Weathering the Great Resignation: Turning Offboarding into Opportunity

Across news feeds and social channels, talk of the “Great Resignation” seems to be everywhere. First coined by Anthony Klotz, a Texas A&M Business School associate professor, this viral term describes the unprecedented number of workers who’ve quit their jobs in 2021.

The trend began in April, with 4 million resignations, and has continued unabated. The latest numbers, from August, shattered the previous record, with a staggering 4.3 million employees calling it quits. The reasons for this record churn are wide-ranging, and include employee burnout, continuing childcare issues, and a growing unwillingness among employees to surrender work/life flexibility and return to the pre-COVID status quo. Whatever its cause, however, the immediate and potentially long-term impact on employers has been undeniable. 

In this three-part blog series, we’re exploring how businesses can manage through the Great Resignation, and turn its challenges into opportunities at every step of the employee journey.

In our first blog, we explored how organizations can create a healthy pipeline of future leaders. In the second one, we considered strategies for optimizing the onboarding experience to improve employee retention. In this final blog, we’ll examine how businesses can create an intentional, personal offboarding experience that turns departing employees into potential future assets.

Great Resignation: Turning Offboarding into Opportunity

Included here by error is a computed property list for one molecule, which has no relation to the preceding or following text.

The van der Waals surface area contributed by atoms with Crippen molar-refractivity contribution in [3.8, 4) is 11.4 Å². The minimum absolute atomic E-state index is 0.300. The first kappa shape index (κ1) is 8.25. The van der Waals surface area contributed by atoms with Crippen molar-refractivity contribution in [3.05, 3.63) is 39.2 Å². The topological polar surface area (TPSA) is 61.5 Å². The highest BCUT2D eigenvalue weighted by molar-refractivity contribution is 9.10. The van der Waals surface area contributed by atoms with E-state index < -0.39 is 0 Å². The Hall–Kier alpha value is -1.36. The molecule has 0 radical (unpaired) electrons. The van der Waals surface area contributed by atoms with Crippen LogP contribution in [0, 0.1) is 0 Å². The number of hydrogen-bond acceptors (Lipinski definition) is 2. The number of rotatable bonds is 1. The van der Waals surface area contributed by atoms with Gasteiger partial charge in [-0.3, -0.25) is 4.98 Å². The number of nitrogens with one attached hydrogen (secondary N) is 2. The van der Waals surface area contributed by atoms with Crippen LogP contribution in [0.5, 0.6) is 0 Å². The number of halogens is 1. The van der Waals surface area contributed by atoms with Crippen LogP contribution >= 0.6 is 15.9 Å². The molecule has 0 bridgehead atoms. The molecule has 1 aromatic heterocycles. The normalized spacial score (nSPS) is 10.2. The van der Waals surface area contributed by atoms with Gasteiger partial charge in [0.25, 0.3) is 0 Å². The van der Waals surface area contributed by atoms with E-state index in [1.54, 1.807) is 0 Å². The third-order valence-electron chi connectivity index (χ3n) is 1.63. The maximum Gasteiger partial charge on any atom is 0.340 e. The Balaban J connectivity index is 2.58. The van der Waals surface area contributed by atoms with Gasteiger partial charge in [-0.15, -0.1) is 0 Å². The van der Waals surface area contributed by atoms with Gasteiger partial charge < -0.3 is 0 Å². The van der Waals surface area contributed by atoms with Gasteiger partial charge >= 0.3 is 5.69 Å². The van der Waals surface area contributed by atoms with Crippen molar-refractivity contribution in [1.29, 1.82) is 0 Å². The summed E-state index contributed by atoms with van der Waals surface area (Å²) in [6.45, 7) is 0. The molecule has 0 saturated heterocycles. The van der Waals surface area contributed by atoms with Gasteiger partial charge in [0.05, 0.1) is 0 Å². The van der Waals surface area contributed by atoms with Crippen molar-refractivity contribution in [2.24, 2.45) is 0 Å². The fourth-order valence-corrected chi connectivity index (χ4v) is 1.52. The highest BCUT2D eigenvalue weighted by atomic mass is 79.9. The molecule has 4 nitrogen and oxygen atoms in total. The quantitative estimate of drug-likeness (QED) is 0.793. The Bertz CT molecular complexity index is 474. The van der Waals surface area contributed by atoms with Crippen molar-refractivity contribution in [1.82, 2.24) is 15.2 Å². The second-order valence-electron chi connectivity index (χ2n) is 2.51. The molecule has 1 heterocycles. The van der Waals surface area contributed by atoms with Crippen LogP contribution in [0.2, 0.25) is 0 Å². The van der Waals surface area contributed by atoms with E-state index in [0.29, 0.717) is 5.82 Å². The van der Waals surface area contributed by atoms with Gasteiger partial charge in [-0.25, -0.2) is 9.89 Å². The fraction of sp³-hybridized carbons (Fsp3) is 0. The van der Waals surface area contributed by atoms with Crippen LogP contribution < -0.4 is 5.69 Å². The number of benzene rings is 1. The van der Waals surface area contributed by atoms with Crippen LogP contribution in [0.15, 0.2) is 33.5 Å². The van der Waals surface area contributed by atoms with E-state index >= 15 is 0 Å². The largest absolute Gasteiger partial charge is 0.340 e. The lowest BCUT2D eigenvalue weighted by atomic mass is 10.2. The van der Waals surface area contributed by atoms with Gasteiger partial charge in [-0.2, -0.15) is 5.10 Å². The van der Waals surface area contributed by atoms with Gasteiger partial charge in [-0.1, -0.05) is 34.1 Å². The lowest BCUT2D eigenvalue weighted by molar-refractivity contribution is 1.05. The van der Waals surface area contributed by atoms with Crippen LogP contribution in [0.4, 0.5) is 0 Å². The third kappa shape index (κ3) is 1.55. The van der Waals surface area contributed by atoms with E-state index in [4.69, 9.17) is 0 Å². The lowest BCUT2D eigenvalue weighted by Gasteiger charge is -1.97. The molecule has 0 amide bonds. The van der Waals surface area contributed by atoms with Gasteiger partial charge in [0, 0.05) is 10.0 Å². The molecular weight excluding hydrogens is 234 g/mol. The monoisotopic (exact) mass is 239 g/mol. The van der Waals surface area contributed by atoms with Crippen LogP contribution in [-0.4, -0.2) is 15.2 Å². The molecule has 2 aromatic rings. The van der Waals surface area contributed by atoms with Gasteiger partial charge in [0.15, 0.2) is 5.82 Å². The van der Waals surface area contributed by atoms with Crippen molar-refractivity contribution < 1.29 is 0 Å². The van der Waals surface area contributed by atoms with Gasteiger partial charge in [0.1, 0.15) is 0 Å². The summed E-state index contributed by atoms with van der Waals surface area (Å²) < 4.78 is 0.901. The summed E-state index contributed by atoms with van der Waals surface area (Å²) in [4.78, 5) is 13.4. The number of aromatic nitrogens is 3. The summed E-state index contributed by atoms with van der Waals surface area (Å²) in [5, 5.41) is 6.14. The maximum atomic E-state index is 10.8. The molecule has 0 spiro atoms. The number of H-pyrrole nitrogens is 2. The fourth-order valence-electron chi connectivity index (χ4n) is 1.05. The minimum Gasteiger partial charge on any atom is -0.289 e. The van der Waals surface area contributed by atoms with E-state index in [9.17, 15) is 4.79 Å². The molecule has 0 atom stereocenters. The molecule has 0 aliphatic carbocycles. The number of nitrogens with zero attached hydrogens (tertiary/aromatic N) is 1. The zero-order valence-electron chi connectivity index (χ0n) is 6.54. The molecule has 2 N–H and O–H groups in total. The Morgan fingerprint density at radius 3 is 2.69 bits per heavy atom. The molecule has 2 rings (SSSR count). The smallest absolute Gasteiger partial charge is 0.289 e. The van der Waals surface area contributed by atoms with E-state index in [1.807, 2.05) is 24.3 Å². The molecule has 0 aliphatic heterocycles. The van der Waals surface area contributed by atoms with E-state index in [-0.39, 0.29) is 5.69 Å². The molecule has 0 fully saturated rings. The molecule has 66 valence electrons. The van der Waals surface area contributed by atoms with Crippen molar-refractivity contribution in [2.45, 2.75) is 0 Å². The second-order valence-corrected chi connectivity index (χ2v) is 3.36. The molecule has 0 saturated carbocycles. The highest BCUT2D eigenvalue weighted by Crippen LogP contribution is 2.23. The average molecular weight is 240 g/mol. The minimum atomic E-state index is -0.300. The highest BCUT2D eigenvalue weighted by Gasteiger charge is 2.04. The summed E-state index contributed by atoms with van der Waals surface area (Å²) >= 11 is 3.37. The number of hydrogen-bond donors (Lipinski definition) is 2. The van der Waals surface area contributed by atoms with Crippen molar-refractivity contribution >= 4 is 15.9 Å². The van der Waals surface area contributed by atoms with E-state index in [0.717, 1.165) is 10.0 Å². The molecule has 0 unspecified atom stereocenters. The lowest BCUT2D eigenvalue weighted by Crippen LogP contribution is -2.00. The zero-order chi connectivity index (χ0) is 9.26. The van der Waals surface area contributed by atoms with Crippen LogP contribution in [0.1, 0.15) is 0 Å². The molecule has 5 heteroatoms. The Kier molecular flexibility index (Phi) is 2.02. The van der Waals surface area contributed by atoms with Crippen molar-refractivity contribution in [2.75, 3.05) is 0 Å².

Why The Great Resignation Means That Offboarding Matters Now More Than Ever

Employers are facing an alarming domino effect. As turnover accelerated this year, the labor market grew tighter, prompting businesses to entice talent with generous signing bonuses, more flexible work options, increased benefits, and higher pay. In turn, these new incentives inspired more employees to shop their skills and jump ship, further fueling the trend. As a result, even employers with historically great employee retention rates have felt the impact.

While every employer deals with churn, for too many businesses, the offboarding experience is little more than an afterthought. As Klotz stated in a recent interview, “Companies tend to put all of their attention on onboarding, and completely ignore offboarding.” 

The problem is, a disregard for offboarding often results in a process that’s disorganized, inconsistent, and in some cases, downright insulting to departing employees. And making employees feel unwelcome or irrelevant from the moment they tender their resignation is a surefire way to create vocal detractors who have the power to damage your reputation and discourage others from joining your organization.